“Escape Room: Tournament Of Champions” is a movie that only exists because the first film made money.
Leave it to the madmen of Hollywood to attempt to create a franchise based on a gaming fad that has already faded away. Two years ago, Sony Pictures released “Escape Room,” a film that was produced for the dirt-cheap production budget of $9 million and turned a massive box office profit of over $150 million, giving producers all the justification needed to green-light a sequel.
The inaugural film managed to secure mediocre reviews while drawing comparisons to “Saw” albeit a PG-13 version. The fact that the “Saw” franchise itself has oversaturated the market with torture porn didn’t slow down the filmmakers from tossing out “Escape Room: Tournament of Champions” in record time — it was originally scheduled to release just 15 months after the first film. This time around, nothing much has changed but the traps.
“Tournament of Champions” is a cinematic filibuster to get the franchise to a third installment in order to print more money. The blunt description of this film explains just about every flaw of the movie. In case you didn’t see the first film, “Tournament of Champions” begins with a short recap of how we got here, making the 2019 movie a simple footnote in the timeline. This time around, the traps are far more nonsensical and don’t have the same high stakes of the first film.
It’s never a good sign that a movie has four screenwriters and “Tournament of Champions” has just that. Screenwriters Will Honley, Maria Melnik, Daniel Tuch, and Oren Uziel do nothing to progress the storyline. As a matter of fact, they avoid answering any questions in order to reel people in for a third film. There remains no backstory for the evil, murderous corporation that created the games, giving audiences no explanation on how they have the resources to create state-of-the-art death traps without any detection by a three-lettered agency, let alone a motive for creating them.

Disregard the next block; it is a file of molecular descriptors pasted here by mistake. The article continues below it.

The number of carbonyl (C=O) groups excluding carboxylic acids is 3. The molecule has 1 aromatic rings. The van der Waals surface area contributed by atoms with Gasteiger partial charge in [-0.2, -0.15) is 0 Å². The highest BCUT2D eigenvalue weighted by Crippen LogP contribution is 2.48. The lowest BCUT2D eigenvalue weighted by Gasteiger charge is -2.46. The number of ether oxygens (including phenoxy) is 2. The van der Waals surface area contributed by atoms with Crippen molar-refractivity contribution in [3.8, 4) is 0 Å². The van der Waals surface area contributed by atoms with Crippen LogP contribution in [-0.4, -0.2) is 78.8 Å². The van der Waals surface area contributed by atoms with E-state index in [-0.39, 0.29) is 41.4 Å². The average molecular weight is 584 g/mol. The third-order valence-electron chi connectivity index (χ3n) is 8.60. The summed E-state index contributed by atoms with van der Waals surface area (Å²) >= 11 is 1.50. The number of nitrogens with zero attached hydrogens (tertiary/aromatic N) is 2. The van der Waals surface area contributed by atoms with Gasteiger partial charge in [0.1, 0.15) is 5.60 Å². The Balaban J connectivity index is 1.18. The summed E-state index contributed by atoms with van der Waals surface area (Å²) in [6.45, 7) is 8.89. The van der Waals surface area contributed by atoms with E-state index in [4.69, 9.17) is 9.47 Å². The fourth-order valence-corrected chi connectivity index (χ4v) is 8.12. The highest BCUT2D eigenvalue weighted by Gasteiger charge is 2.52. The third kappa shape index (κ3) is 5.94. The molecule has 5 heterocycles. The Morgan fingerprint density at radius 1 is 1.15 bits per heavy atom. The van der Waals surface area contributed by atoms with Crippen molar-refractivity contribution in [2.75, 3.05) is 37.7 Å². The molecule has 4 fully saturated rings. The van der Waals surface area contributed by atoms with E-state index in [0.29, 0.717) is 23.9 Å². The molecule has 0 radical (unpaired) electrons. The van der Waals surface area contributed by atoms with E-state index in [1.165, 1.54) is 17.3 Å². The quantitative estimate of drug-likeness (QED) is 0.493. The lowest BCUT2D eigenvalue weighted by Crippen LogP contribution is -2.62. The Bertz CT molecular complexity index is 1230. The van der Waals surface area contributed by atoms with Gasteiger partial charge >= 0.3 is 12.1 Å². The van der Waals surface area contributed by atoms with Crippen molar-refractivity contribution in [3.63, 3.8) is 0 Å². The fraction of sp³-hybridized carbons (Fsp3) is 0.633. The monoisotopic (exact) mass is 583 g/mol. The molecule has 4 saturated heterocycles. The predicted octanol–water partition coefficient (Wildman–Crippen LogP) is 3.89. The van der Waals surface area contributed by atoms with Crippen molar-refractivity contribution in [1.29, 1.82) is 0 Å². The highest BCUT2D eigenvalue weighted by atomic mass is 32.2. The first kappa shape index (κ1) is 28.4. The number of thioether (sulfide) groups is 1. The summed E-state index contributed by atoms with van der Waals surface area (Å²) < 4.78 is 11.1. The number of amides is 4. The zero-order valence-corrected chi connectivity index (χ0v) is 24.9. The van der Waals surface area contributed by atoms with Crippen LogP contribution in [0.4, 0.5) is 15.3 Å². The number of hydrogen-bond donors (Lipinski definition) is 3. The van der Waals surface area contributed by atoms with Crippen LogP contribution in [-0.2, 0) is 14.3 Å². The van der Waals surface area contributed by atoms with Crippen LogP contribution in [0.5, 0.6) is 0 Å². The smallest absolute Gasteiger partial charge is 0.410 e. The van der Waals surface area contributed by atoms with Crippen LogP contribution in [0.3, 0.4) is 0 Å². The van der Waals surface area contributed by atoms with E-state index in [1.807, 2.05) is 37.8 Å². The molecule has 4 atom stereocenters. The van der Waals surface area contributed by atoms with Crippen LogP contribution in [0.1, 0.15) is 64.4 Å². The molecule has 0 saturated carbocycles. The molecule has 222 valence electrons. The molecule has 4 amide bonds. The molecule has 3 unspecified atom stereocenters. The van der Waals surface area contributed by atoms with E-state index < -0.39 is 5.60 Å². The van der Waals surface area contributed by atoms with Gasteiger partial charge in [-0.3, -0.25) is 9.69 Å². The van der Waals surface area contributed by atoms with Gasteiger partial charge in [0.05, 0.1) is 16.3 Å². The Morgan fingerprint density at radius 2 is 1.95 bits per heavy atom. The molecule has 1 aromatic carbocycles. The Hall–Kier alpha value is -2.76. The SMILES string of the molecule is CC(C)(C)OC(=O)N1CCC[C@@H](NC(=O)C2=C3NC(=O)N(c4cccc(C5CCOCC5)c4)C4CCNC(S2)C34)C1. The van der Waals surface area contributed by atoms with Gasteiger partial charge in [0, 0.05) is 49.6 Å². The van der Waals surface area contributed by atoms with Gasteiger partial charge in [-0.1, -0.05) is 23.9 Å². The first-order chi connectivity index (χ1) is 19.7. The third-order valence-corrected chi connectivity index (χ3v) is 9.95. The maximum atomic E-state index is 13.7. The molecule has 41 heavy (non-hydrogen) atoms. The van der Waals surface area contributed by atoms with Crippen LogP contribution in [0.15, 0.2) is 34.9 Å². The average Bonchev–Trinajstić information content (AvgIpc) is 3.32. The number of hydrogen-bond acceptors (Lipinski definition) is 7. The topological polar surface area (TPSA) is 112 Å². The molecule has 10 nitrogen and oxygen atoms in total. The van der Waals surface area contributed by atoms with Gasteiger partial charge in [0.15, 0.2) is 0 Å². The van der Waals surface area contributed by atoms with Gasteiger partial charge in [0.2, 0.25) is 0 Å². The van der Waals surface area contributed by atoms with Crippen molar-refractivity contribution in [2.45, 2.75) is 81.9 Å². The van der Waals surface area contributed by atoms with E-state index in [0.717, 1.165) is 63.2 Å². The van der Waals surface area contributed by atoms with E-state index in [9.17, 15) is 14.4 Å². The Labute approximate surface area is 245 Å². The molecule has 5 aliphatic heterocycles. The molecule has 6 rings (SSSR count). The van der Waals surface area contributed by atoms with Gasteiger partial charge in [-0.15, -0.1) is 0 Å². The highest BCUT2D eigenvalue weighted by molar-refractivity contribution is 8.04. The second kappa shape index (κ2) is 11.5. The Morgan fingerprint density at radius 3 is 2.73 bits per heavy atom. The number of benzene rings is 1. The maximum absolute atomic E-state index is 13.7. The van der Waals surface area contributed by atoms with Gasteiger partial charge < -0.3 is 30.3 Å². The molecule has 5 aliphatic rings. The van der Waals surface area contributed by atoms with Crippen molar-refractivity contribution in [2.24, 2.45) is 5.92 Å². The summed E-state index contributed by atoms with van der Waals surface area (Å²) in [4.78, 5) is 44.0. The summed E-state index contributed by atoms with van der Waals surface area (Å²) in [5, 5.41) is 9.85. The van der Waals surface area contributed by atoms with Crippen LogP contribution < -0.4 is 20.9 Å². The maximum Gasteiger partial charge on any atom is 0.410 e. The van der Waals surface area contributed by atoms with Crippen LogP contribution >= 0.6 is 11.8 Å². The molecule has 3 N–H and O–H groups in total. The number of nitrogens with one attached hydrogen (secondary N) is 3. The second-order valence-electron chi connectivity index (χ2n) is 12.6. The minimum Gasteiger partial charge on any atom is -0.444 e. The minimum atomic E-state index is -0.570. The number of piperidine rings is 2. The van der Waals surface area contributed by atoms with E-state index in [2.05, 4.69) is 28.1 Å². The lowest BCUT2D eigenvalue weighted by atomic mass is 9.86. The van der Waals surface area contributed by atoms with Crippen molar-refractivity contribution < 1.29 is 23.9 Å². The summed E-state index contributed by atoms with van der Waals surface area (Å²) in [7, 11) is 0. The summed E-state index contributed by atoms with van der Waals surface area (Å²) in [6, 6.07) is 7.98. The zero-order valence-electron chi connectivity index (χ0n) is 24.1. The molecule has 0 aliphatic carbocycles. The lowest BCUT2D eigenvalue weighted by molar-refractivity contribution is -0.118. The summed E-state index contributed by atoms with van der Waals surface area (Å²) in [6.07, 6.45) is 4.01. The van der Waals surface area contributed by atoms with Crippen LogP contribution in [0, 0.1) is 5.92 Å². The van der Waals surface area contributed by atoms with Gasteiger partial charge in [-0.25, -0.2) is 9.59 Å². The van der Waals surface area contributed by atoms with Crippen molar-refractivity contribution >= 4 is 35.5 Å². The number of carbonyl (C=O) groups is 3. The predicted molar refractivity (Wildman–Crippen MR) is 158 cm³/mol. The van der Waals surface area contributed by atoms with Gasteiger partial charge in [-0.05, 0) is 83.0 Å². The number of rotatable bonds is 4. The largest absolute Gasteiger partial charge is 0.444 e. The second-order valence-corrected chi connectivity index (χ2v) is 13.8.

The novelty of setting up unsuspecting people in a series of traps where they must work together to escape or perish wears pretty thin. As a result, “Tournament of Champions” plays out as a “Saw” movie with no rhyme or reason and the bare minimum length to qualify as a feature film. Outside of Zoey and Ben, every other character is relegated to cannon fodder, a name and occupation that won’t be relevant three minutes after they mention them.
This film is in desperate need of polishing and serves as a case study of why studios shouldn’t rush a product for the sake of profit.
“Escape Room: Tournament of Champions” is one of the most pointless cash-grabs in quite some time. The film manages to ruin its one positive — production design — by rushing out a movie that doesn’t do anything to further the story or the audience’s interest in it.